Archive for March, 2008

Agnes Denes
March 10, 2008

One of the early pioneers of both the environmental art movement and Conceptual art, Agnes Denes brings her wide ranging interests in the physical and social sciences, mathematics, philosophy, linguistics, poetry and music to her delicate drawings, books and monumental artworks around the globe.

 American Environmental Artist, born in 1931. Born in Budapest, Hungary, Agnes Denes was educated in Sweden and the United States. She began her career as a painter, but has since expanded her activities to encompass a wide range of media, including drawing, printmaking, photography, site-specific sculpture, and environmental art.

 Denes is perhaps best known for Wheatfield—A Confrontation, 1982, a four-month project on the future home of the World Trade Center. At the time of the project, the Battery Park site was worth 4.5 billion dollars. In 1982, Denes negotiated temporary rights to the two-acre area in lower Manhattan and transformed it into productive cropland. The site was cleared, planted, tended and then harvested. The ever changing natural site was an anomaly in the context of a crowded metropolis.

 The hay was fed to the horses of the New York City Police department. Denes’ intention with this project was to show the potential of the site, and the economic disparity between land use and its value in Manhattan. Those who witnessed the daily changes and growth of the seedlings experienced the natural beauty of the life cycle of plants not native to a thriving metropolis. This ecological performance piece was documented in a series of photographs, some taken by Agnes Denes, others featuring the artist on the site.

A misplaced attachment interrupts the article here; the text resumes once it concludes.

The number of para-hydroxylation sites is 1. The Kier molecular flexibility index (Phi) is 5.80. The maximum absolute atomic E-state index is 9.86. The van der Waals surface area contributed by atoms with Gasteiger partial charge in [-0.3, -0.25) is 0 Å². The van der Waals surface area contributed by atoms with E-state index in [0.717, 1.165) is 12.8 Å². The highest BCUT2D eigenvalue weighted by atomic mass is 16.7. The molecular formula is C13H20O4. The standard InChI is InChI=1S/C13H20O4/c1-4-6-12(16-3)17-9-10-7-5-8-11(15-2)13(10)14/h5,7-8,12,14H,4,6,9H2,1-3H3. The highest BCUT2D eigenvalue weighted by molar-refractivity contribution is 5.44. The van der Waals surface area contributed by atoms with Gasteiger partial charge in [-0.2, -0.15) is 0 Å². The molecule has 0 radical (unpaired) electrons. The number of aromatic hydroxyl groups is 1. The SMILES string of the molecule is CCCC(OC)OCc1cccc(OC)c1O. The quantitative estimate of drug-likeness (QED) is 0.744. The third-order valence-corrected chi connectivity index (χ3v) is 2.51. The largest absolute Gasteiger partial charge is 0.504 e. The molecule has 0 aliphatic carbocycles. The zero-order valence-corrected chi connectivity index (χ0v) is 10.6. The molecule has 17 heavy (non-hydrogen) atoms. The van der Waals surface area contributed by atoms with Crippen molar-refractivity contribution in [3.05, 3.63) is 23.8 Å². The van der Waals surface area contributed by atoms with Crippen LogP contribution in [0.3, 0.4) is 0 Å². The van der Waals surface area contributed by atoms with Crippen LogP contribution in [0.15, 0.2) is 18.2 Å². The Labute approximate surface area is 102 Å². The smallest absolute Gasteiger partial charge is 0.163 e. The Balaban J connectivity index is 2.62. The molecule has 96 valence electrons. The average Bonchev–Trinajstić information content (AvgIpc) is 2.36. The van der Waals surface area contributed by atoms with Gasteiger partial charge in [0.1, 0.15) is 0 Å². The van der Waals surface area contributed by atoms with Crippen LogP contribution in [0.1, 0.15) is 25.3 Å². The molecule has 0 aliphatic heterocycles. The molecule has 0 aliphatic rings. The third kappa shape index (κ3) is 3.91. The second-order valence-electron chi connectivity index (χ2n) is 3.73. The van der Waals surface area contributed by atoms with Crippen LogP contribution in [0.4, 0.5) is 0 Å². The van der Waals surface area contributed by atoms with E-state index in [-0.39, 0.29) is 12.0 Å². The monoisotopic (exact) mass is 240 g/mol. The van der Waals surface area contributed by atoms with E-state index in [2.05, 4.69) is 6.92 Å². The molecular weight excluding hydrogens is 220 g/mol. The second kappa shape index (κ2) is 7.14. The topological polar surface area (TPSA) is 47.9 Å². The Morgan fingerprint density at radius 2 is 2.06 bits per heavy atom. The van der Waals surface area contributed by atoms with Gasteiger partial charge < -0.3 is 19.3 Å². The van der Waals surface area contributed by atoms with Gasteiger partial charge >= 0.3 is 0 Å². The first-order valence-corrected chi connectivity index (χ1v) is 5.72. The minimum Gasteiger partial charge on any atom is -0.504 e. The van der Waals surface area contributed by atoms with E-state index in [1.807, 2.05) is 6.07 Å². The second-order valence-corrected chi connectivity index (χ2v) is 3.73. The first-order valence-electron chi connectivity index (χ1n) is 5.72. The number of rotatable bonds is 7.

March 9, 2008

Some monoprinting for my 2d protection project. Was using Beatrix Potters books to draw on top off.



Antony Gormley
March 8, 2008

Antony Gormley is a sculptor born in London in 1950. Antony Gormley’s work has been exhibited extensively, with solo shows throughout the UK in venues such as the Whitechapel, Tate and Hayward Galleries, as well as international museums. He also was awarded the Turner Prize in 1994.

Over the last 25 years Antony Gormley has revitalised the human image in sculpture through a radical investigation of the body as a place of memory and transformation, using his own body as subject, tool and material. Since 1990 he has expanded his concern with the human condition to explore the collective body and the relationship between self and other in large-scale installations like ‘Allotment‘, ‘Critical Mass’ and ‘Another Place‘. His work attempts to treat the body not as a thing but a place and in making works that enclose the space of a particular body to identify a condition common to all human beings. The work is not symbolic but indexical – a trace of a real event of a real body in time.